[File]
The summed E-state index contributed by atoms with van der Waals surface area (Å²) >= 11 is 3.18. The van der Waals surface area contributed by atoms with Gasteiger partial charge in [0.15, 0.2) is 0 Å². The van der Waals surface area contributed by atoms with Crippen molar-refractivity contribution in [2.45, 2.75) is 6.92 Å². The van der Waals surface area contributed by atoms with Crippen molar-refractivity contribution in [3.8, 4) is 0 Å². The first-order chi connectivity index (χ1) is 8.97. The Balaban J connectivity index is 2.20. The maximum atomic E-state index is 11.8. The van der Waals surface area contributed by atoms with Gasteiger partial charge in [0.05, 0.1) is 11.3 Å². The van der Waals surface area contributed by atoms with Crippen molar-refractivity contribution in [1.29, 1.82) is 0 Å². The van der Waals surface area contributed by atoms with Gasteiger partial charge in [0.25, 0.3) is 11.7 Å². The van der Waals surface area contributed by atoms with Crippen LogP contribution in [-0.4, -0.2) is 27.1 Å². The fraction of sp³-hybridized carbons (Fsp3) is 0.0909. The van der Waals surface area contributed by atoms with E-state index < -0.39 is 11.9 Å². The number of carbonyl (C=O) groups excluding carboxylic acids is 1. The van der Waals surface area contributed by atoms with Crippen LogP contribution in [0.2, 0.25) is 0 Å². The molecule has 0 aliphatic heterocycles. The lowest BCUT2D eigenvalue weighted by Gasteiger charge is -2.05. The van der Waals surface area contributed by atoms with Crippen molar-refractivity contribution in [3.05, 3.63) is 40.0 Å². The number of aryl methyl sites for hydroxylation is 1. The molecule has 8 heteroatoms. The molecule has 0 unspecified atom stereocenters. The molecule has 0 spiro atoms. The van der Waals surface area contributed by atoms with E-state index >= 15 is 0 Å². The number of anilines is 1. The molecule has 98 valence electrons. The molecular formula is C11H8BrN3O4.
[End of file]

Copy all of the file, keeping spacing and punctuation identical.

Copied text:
The summed E-state index contributed by atoms with van der Waals surface area (Å²) >= 11 is 3.18. The van der Waals surface area contributed by atoms with Gasteiger partial charge in [0.15, 0.2) is 0 Å². The van der Waals surface area contributed by atoms with Crippen molar-refractivity contribution in [2.45, 2.75) is 6.92 Å². The van der Waals surface area contributed by atoms with Crippen molar-refractivity contribution in [3.8, 4) is 0 Å². The first-order chi connectivity index (χ1) is 8.97. The Balaban J connectivity index is 2.20. The maximum atomic E-state index is 11.8. The van der Waals surface area contributed by atoms with Gasteiger partial charge in [0.05, 0.1) is 11.3 Å². The van der Waals surface area contributed by atoms with Crippen molar-refractivity contribution in [1.29, 1.82) is 0 Å². The van der Waals surface area contributed by atoms with Gasteiger partial charge in [0.25, 0.3) is 11.7 Å². The van der Waals surface area contributed by atoms with Crippen LogP contribution in [-0.4, -0.2) is 27.1 Å². The fraction of sp³-hybridized carbons (Fsp3) is 0.0909. The van der Waals surface area contributed by atoms with E-state index < -0.39 is 11.9 Å². The number of carbonyl (C=O) groups excluding carboxylic acids is 1. The van der Waals surface area contributed by atoms with Crippen LogP contribution in [0.2, 0.25) is 0 Å². The molecule has 0 aliphatic heterocycles. The lowest BCUT2D eigenvalue weighted by Gasteiger charge is -2.05. The van der Waals surface area contributed by atoms with Crippen molar-refractivity contribution in [3.05, 3.63) is 40.0 Å². The number of aryl methyl sites for hydroxylation is 1. The molecule has 8 heteroatoms. The molecule has 0 unspecified atom stereocenters. The molecule has 0 spiro atoms. The van der Waals surface area contributed by atoms with E-state index >= 15 is 0 Å². The number of anilines is 1. The molecule has 98 valence electrons. The molecular formula is C11H8BrN3O4.